MUBI begins a new retrospective this week for punk poet and musician F.J. Ossang, whose shorts and features – produced since the early 1980s – pull vividly from silent cinema, German Expressionism and American noir. And, with Mike Leigh’s Peterloo now in cinemas, MUBI looks back at two of the British master’s indelible efforts, counteracting the epic scale of the Amazon-backed drama with two intimate ensemble pieces. And, if you’re keen to see the director’s latest on the big screen too, use MUBI GO (which offers a free cinema ticket every week to its subscribers) to see it at participating cinemas.
What’s new, coming soon and leaving soon on the subscription service? This is your weekly MUBI Digest:
This week on MUBI
Mike Leigh Double: Vera Drake – 3rd November
In 1950s London, Vera Drake goes on her way, bustling cheerily around, cleaning for the upper classes, looking after her family and friends and helping young women to end unwanted pregnancies. Her lifestyle is modest but happy until the police begin to close in.
Mike Leigh Double: Another Year – 4th November
Over the course of four seasons, Another Year explores the life of a sublimely happy older married couple, Tom and Gerri, and their various friends and family members, who struggle to find the happiness that Tom and Gerri have cultivated.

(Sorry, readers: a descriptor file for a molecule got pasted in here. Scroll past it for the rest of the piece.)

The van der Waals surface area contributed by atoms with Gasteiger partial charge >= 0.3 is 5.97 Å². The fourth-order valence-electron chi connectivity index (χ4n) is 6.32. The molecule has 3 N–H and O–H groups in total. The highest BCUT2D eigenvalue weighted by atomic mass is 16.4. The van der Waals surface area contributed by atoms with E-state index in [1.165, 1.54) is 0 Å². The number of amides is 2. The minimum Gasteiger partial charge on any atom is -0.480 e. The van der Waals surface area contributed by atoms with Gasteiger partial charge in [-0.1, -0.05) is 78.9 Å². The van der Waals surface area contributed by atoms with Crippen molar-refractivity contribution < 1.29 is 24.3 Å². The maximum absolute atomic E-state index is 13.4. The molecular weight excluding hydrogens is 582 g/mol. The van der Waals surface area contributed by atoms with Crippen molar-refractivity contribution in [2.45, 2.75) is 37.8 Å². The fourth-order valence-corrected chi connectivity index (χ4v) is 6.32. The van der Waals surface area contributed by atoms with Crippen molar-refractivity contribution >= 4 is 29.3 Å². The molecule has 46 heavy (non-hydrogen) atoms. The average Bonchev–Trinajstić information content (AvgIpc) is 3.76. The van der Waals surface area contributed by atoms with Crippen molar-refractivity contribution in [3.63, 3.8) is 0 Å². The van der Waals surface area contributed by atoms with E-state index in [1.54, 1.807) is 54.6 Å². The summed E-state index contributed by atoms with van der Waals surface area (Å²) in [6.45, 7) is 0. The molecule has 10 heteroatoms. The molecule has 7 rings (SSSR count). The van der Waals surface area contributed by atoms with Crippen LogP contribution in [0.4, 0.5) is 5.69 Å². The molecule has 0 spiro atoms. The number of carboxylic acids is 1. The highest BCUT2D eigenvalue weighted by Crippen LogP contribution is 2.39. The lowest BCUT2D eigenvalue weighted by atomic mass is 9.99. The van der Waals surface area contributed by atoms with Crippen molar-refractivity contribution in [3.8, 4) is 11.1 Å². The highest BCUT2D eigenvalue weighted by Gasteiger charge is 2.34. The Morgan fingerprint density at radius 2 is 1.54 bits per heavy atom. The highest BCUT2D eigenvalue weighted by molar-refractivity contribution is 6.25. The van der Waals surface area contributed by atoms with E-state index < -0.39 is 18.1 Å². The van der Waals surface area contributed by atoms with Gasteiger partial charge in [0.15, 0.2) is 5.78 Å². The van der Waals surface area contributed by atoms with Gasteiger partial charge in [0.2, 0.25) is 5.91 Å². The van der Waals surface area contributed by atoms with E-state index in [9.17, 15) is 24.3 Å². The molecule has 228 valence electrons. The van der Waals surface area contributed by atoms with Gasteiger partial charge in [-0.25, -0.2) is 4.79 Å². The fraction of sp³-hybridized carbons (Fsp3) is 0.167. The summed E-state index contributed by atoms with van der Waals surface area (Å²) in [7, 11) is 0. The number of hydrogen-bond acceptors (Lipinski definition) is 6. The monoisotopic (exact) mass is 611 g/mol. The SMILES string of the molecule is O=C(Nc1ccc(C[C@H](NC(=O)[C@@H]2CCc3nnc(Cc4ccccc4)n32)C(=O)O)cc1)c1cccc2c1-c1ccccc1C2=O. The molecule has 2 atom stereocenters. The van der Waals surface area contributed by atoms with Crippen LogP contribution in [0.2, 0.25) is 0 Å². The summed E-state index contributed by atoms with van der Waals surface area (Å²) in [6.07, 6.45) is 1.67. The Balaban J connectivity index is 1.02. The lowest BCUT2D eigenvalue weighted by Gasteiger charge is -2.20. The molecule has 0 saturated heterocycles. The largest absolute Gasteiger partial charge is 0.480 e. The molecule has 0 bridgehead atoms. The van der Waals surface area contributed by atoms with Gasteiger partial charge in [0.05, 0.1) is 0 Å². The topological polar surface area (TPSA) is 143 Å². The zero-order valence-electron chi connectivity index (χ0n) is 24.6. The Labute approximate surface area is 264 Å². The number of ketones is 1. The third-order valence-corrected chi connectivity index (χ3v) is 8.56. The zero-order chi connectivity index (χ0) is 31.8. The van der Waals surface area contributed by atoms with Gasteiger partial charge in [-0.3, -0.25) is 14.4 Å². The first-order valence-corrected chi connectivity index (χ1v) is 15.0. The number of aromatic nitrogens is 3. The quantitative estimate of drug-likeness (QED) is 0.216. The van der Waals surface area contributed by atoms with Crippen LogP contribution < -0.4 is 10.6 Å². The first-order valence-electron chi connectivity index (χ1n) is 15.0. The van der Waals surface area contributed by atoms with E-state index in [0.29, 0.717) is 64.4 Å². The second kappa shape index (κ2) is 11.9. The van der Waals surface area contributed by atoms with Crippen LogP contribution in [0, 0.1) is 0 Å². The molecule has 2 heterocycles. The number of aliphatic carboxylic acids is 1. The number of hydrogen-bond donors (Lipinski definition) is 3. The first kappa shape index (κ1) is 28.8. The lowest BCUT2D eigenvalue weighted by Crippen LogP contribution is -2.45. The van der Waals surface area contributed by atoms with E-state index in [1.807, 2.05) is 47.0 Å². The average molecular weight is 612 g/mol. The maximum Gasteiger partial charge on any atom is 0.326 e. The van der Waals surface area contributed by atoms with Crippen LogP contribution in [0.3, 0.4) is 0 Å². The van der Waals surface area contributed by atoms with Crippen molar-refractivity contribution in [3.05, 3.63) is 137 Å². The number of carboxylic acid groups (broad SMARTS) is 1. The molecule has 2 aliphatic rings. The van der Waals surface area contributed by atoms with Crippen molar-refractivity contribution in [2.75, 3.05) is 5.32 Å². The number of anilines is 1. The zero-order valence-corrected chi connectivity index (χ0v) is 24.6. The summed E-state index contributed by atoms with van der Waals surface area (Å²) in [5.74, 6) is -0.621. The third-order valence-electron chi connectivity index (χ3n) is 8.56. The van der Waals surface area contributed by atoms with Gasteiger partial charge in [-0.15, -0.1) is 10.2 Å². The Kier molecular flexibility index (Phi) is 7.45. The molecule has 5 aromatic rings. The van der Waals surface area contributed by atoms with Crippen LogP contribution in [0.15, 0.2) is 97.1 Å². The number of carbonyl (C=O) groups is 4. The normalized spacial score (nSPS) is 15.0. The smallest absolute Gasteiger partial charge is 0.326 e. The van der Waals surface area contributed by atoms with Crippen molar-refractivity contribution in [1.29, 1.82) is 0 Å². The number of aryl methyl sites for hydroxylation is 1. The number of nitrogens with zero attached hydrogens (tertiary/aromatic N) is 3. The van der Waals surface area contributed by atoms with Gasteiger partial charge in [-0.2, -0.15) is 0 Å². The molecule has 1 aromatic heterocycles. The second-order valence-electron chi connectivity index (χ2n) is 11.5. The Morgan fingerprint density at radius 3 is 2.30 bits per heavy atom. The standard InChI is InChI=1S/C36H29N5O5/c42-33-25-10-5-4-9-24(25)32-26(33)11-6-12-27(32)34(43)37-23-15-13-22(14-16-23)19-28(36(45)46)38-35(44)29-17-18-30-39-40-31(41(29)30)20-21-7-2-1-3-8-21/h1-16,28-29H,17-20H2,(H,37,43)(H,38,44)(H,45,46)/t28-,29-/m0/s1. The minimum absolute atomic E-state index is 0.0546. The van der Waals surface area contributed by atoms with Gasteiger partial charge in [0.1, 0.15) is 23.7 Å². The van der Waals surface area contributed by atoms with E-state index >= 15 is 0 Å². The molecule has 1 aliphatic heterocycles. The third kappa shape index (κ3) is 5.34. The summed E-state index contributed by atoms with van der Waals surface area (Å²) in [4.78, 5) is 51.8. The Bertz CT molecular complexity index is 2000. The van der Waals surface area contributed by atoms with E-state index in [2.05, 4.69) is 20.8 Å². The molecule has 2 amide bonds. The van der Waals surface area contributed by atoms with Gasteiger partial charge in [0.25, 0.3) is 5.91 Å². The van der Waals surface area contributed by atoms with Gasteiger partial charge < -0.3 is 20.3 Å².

Guru Dutt: Pyaasa – 5th November
MUBI kicks off a trio of restorations of three films by the director of Indian classic cinema with 1057’s The Thirsty One. Vijay writes unpopular poems about the destitute and poor. Ridiculed by his brothers and scorned by publishers, Vijay finds encouragement in a woman, Gulabo, who helps him to try and get his poems published.
F.J. Ossange: 9 Fingers – 9th November
Magloire is smoking in an abandoned train station when the police show up to check IDs. He starts running until he meets a dying man from whom he inherits a fortune. Magloire is now pursued by a gang. He becomes their hostage, but accomplice too, as he doesn’t have anything to lose. (Pictured above.)
Other new releases on MUBI
MUBI Exclusive: Touch Me Not
Billed as the most controversial Berlinale Golden Bear in history, Adina Pintilie’s fearless investigation of intimacy and sexuality persuasively invites the spectator to participate in its exploratory narrative. A treatise on bodies and our perception of the Other that won’t leave you indifferent. Read our full review